Mr. Hague: To ask the Secretary of State for Foreign and Commonwealth Affairs what reports he has received on the origin and base of operations of those responsible for piracy in the Gulf of Aden region; and if he will make a statement. 
The UK Government support United Nations Security Council Resolutions (UNSCR) 1816 and 1838 calling on parties to address the growing problem of piracy off the coast of Somalia. We have been working with our EU and North Atlantic Treaty Organisation (NATO) partners to implement these resolutions.
In September the EU set up a team to co-ordinate naval escorts protecting world food programme deliveries to Mogadishu. The EU is now planning a larger counter-piracy operation to which the UK will provide the operation commander and operation headquarters. EU partners agree that any operation must be co-ordinated with NATO and Combined Task Force 150, themselves active to deter piracy off the Horn of Africa. The UK contributes to both.
Through the Department for International Development, the UK has allocated £25 million to support efforts to tackle the instability in Somalia which creates the conditions allowing piratical activity to flourish.
Mr. Lidington: To ask the Secretary of State for Foreign and Commonwealth Affairs which Minister in his Department is responsible for dealing with the International Committee of the Red Cross, with particular reference to its activity in Iraq and Afghanistan.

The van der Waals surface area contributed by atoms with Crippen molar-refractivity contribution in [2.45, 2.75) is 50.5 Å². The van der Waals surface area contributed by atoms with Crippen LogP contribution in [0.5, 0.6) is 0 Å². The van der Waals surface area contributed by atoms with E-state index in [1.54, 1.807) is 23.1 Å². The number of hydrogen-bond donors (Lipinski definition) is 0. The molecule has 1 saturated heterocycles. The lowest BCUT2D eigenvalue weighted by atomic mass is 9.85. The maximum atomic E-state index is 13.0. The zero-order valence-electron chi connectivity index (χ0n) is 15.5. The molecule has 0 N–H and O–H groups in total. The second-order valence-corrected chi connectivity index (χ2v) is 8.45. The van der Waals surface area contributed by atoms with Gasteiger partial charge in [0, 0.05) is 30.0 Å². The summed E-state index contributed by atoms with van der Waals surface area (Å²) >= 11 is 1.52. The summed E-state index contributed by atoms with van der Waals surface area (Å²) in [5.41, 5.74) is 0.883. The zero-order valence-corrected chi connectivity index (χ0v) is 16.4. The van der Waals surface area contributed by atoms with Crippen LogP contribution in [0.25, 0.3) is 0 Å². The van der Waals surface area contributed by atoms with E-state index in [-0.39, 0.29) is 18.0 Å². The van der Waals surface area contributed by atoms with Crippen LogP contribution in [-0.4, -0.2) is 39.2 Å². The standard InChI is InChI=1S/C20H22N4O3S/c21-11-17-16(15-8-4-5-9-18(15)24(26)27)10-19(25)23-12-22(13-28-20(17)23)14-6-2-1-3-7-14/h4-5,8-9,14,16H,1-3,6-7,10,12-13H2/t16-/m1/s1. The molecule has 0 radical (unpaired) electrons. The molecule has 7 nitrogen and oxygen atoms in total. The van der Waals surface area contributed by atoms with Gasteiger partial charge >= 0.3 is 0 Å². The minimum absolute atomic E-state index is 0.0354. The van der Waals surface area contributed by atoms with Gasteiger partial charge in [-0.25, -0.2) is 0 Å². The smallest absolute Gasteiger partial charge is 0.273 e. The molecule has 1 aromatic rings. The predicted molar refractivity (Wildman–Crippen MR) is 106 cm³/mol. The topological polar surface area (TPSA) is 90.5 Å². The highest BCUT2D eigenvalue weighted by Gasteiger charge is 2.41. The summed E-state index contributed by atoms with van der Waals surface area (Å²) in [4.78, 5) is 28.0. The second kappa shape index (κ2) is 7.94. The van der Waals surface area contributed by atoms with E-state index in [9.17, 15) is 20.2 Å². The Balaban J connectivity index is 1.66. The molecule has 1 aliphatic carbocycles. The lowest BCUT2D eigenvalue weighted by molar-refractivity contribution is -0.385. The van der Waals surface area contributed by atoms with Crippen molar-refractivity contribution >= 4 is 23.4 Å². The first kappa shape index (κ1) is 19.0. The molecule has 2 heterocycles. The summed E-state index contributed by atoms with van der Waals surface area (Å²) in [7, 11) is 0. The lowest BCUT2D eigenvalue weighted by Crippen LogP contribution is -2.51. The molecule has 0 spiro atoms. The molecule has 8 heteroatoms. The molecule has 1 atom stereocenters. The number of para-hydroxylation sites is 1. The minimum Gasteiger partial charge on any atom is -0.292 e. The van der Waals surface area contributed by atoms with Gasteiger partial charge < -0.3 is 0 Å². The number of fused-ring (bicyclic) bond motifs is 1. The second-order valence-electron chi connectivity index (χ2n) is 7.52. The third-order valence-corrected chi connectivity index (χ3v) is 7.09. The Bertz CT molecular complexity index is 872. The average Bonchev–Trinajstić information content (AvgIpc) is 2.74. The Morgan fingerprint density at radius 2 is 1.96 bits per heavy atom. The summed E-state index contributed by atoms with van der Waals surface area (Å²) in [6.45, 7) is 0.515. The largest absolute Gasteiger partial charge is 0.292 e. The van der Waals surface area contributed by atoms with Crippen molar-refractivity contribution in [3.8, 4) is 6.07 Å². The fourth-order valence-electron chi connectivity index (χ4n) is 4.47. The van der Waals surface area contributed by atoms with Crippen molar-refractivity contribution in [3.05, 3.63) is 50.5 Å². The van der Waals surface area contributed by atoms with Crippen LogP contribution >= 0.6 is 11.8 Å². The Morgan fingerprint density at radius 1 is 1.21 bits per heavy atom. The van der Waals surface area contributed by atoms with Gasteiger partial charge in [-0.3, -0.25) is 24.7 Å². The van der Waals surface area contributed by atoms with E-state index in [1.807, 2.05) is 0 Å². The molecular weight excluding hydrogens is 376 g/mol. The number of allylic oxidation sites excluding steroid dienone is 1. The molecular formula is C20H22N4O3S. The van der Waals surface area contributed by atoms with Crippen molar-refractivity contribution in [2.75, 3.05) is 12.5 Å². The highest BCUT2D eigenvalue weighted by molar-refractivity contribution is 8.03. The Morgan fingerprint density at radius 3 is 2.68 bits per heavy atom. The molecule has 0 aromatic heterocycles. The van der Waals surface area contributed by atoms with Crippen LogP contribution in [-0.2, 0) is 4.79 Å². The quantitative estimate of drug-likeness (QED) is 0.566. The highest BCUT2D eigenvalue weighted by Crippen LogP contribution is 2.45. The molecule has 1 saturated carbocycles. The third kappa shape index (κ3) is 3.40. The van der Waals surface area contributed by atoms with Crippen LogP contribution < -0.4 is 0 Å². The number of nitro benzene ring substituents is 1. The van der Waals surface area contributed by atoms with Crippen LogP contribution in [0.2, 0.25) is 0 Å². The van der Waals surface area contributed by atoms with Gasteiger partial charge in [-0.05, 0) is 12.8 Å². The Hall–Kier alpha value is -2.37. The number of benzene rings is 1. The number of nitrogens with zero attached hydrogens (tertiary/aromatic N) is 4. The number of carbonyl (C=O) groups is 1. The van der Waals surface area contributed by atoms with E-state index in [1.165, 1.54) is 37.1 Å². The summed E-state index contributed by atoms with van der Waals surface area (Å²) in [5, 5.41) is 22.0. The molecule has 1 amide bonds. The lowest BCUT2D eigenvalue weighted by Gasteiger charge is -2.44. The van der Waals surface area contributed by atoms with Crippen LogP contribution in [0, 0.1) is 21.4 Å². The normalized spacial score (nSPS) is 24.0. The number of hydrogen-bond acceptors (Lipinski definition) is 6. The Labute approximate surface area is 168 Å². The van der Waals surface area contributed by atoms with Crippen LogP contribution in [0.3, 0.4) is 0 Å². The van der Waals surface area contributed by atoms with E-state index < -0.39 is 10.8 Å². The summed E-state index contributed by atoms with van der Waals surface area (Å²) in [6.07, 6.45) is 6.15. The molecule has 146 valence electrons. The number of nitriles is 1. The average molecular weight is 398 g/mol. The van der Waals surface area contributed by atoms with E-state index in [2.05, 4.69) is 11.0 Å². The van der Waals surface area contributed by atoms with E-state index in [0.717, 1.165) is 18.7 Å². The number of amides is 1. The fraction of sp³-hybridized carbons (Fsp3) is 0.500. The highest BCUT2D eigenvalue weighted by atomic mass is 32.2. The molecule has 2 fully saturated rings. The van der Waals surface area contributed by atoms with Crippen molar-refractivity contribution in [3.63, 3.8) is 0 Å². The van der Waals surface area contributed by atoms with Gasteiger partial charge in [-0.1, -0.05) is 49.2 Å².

David Miliband: My noble Friend the Minister for Africa, Asia and the UN, Lord Malloch-Brown, is the Foreign and Commonwealth Office Minister responsible for Afghanistan while my hon. Friend the Minister for the Middle East and Africa is the Minister responsible for Iraq. Both cover the work of the International Committee of the Red Cross in their respective portfolios.
Mr. Davey: To ask the Secretary of State for Foreign and Commonwealth Affairs how many dependants of former Iraqi employees admitted to the UK under the Locally Employed Staff Assistance Scheme have been flown to the UK under the provisions of the Scheme. 
Bill Rammell: As at 14 November 2008, 98 dependants have so far been admitted to the UK under the Iraq Locally Employed Staff Assistance Scheme. We expect a further 118 dependants to be welcomed in the UK over the coming months.
Mr. Francois: To ask the Secretary of State for Foreign and Commonwealth Affairs when he expects the Government's proposals to lower the rate of VAT on energy-efficient light bulbs to receive approval at EU level.